Targeted radiopharmaceutical therapy (TRT) using α-particle radiation is a promising approach for treating both large and micrometastatic lesions. Researchers developed prostate-specific membrane antigen (PSMA)–targeted low-molecular-weight agents for 212Pb-based TRT of patients with prostate cancer (PC) by evaluating the matching γ-emitting surrogate.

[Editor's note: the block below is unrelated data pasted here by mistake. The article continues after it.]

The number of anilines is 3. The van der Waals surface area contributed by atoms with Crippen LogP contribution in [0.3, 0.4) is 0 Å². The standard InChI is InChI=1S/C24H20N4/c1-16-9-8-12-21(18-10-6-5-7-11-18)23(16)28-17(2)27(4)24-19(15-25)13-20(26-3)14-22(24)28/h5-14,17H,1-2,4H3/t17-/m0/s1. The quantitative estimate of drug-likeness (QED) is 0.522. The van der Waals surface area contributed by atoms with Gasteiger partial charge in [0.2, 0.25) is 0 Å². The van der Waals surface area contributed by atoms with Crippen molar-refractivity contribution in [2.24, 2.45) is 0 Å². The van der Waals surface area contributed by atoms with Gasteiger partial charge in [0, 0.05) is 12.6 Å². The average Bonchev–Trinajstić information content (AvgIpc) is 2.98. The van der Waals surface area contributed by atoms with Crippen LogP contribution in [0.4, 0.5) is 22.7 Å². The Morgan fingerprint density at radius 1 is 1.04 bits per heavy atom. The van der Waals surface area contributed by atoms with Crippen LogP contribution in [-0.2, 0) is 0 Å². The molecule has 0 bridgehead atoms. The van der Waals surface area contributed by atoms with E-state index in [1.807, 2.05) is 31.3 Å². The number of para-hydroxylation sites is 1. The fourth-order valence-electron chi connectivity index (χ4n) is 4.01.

Targeted radiopharmaceutical therapy using α-particles (α-TRTs), which cause deposition of ionizing radiation of high-linear-energy transfer, is accelerating in importance for managing prostate cancer (PC). This acceleration is due in part to the unexpected survival benefit conferred by 223RaCl2 in patients with castration-resistant PC metastatic to bone. Also contributing to this acceleration has been the remarkable decrease in tumor burden demonstrated on images of patients who received 225Ac-PSMA-617, which targets prostate-specific membrane antigen (PSMA) in patients with metastatic castration-resistant PC who failed prior standard treatment. However, salivary and lacrimal gland radiotoxicity may affect the overall survival benefit by reducing quality of life. As an alternative to 225Ac (half-life, 10 d), 212Pb, which has a shorter physical half-life (10.6 h), is a promising source of α-emissions that has proved safe and effective in both preclinical models and clinical studies for several indications. 212Pb is commercially available from a 224Ra generator and has well-described radiochemistry. It is a β-emitter but serves as an in vivo nanogenerator of 212Bi (half-life, 1.01 h), which decays with an α-particle in its decay chain. 212Pb has been successfully used as a stand-alone treatment and in combination with chemotherapy using peptides and monoclonal antibodies as targeting vectors. Although PSMA-based TRT using low-molecular-weight agents and monoclonal antibodies is expanding in management of metastatic castration-resistant PC, to date this has primarily used agents that deliver β-emitting payloads. Few preclinical studies describe detailed evaluation of α-TRT.